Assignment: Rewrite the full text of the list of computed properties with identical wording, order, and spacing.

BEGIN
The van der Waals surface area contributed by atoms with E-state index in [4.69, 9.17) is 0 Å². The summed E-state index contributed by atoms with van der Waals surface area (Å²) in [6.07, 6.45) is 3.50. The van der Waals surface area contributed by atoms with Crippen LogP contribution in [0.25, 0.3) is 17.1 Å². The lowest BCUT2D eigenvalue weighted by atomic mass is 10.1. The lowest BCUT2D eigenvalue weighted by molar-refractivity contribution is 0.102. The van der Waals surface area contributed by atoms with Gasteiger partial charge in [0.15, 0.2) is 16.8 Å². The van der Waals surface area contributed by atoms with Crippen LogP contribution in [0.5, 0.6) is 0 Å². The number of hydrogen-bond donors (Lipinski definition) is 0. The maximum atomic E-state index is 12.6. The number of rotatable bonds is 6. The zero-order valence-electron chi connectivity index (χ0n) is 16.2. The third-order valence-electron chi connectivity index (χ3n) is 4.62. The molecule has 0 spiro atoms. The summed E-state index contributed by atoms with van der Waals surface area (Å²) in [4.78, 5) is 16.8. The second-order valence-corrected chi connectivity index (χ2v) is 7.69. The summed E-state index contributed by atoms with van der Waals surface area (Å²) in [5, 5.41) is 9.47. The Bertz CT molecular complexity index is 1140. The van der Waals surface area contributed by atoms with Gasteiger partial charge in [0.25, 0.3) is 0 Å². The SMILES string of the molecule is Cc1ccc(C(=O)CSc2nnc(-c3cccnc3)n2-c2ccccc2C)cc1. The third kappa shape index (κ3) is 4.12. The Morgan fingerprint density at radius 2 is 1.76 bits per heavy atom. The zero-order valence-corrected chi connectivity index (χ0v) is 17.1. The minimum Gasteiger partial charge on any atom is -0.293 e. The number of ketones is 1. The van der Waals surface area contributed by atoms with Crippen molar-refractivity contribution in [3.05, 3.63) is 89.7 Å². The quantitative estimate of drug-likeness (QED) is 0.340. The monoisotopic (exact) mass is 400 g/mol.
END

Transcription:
The van der Waals surface area contributed by atoms with E-state index in [4.69, 9.17) is 0 Å². The summed E-state index contributed by atoms with van der Waals surface area (Å²) in [6.07, 6.45) is 3.50. The van der Waals surface area contributed by atoms with Crippen LogP contribution in [0.25, 0.3) is 17.1 Å². The lowest BCUT2D eigenvalue weighted by atomic mass is 10.1. The lowest BCUT2D eigenvalue weighted by molar-refractivity contribution is 0.102. The van der Waals surface area contributed by atoms with Gasteiger partial charge in [0.15, 0.2) is 16.8 Å². The van der Waals surface area contributed by atoms with Crippen LogP contribution in [0.5, 0.6) is 0 Å². The number of hydrogen-bond donors (Lipinski definition) is 0. The maximum atomic E-state index is 12.6. The number of rotatable bonds is 6. The zero-order valence-electron chi connectivity index (χ0n) is 16.2. The third-order valence-electron chi connectivity index (χ3n) is 4.62. The molecule has 0 spiro atoms. The summed E-state index contributed by atoms with van der Waals surface area (Å²) in [4.78, 5) is 16.8. The second-order valence-corrected chi connectivity index (χ2v) is 7.69. The summed E-state index contributed by atoms with van der Waals surface area (Å²) in [5, 5.41) is 9.47. The Bertz CT molecular complexity index is 1140. The van der Waals surface area contributed by atoms with Gasteiger partial charge in [0.25, 0.3) is 0 Å². The SMILES string of the molecule is Cc1ccc(C(=O)CSc2nnc(-c3cccnc3)n2-c2ccccc2C)cc1. The third kappa shape index (κ3) is 4.12. The Morgan fingerprint density at radius 2 is 1.76 bits per heavy atom. The zero-order valence-corrected chi connectivity index (χ0v) is 17.1. The minimum Gasteiger partial charge on any atom is -0.293 e. The number of ketones is 1. The van der Waals surface area contributed by atoms with Crippen molar-refractivity contribution in [3.05, 3.63) is 89.7 Å². The quantitative estimate of drug-likeness (QED) is 0.340. The monoisotopic (exact) mass is 400 g/mol.